The German Food Code Commission (DLMBK) has closed feedback on its draft proposals on how “meaty names” such as “schnitzel”, “meatball” or “bratwurst” can be used to describe vegetarian and vegan meat alternatives.
According to the draft proposal, these and other similar names can still be used to describe vegan and vegetarian meat alternatives on sale in the German market, the European Vegetarian Union told FoodNavigator today (18 October).
“The preliminary decision of the German Food Code Commission (DLMBK) is a success for the efforts of the vegetarian movement in the name of the consumers,” Till Strecker, Head of EVU Public Affairs, claimed.
Previously, German Minister of Food and Agriculture, Christian Schmidt, had publicly announced that he wants to legally forbid any "meaty names" being used to describe vegan and vegetarian meat alternatives. The DLMBK, which oversees the labelling of food products, reached a different conclusion, meaning that terms like “vegan Schnitzel” or “vegan Bratwurst” can still currently be used to label vegan and vegetarian products.
The EVU insisted that this is “perfectly reasonable” since these terms are used to inform the consumer about “typical characteristics” of the vegan and vegetarian alternatives.
Some restrictions proposed
While these generic terms have been deemed acceptable, specific terms that name cuts of meat or whole animals cannot be used for the labelling of meat alternatives, according to the DLMBK’s draft document.
This also includes items such as vegetable-based salami – which would need to be re-labelled “vegan tofu-sausage Salami-style”, the EVU noted.
“This is a major intervention and the reasoning behind this decision is not based on any comprehensible logic. The distinction between different product categories concerning sales denominations and the usage of complicated language on the packaging is arbitrary. The Commission was not able to produce any empirical evidence suggesting the need to intervene in such a major way. The proposal is not in the interest of consumers or producers of vegan and vegetarian meat alternatives," said Strecker.
While some restrictions on vegetable based products have been proposed, organisations representing the meat sector believe that the moves do not go far enough.
Paolo Patruno, deputy secretary general of meat industry body CLITRAVI insisted that the use of “meaty” terms to describe vegetable products is misleading for consumers.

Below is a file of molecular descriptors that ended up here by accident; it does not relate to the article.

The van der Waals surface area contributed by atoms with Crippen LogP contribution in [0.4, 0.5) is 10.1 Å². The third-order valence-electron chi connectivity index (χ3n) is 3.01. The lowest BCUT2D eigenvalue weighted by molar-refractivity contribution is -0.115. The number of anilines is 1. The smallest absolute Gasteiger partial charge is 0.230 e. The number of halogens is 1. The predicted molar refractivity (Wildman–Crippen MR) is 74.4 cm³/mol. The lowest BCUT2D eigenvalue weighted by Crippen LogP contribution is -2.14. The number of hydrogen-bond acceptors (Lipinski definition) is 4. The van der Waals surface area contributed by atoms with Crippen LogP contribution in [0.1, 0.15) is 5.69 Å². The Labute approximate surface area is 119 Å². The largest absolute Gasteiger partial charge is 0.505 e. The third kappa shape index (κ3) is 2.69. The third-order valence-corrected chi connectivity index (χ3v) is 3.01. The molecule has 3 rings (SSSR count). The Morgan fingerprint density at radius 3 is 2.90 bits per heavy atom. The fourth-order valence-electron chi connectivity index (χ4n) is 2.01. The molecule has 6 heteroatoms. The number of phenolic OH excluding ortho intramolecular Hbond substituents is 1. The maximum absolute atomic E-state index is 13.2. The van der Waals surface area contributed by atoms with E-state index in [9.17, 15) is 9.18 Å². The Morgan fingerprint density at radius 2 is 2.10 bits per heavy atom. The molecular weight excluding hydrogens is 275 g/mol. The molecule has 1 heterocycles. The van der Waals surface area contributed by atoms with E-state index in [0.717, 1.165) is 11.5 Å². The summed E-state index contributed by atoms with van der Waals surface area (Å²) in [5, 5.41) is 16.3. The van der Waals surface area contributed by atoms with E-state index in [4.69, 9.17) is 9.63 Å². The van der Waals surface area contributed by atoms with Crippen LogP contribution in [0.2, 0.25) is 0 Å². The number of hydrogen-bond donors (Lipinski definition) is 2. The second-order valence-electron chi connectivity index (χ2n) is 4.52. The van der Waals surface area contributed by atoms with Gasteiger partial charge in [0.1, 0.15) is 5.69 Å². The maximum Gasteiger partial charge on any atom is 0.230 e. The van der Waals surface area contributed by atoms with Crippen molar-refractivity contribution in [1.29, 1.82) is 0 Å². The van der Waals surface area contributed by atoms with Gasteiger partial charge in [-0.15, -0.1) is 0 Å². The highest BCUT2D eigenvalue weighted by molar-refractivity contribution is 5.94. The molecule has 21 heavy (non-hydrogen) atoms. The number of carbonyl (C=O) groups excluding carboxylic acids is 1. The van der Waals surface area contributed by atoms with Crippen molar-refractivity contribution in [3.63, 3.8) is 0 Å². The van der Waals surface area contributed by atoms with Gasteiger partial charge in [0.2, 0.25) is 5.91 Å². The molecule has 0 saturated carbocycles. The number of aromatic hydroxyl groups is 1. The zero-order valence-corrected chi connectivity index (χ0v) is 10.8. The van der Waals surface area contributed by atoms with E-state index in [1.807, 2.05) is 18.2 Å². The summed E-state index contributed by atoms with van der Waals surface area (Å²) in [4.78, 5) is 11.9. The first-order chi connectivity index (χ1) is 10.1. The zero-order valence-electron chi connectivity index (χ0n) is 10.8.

“Meat substitutes is a category which we think is misleading itself. Meat contains proteins and nutrients which are important as a part of a balanced diet and which are not provided by the so-called substitutes. We think that consumers should first of all aware of this,” he told FoodNavigator.
“We think that general labelling regulation is adequate. What is missing is a specific regulation providing marketing standards for meat products.”
Meat sector faces beefier regulations
Patruno also suggested that meat manufacturers are at a disadvantage because they face the burden of additional regulations that do not apply to meat-substitute companies.
“They can [take] advantage of sales denominations of meat products to market products totally different and to present them as 'healthier' alternatives,” he suggested. “Many of those products can contain each kind of ingredients and they are not providing the same nutrients as the meat products they suppose to substitute.”
The conclusion that the meat and meat-free sectors are subject to varying levels of regulation is supported by food safety group TÜV SÜD.
According to the company, while German law clearly defines which ingredients are allowed or not allowed in sausages made from turkey, for example, there are no such regulations when it comes to vegan turkey breast. “The established principles of the German Food Code, including the relevant characteristics for quality and ingredients, have applied to conventional meat and sausage products for years. However, no such principles have been defined so far for meatless substitutes," explained Dr Andreas Daxenberger, food expert at TÜV SÜD.
It is understood that the DLMBK is likely to postpone its final decision on the issue amid widespread criticism. Instead of finalising its plans this year, a final decision from the regulator is now not expected until early 2018.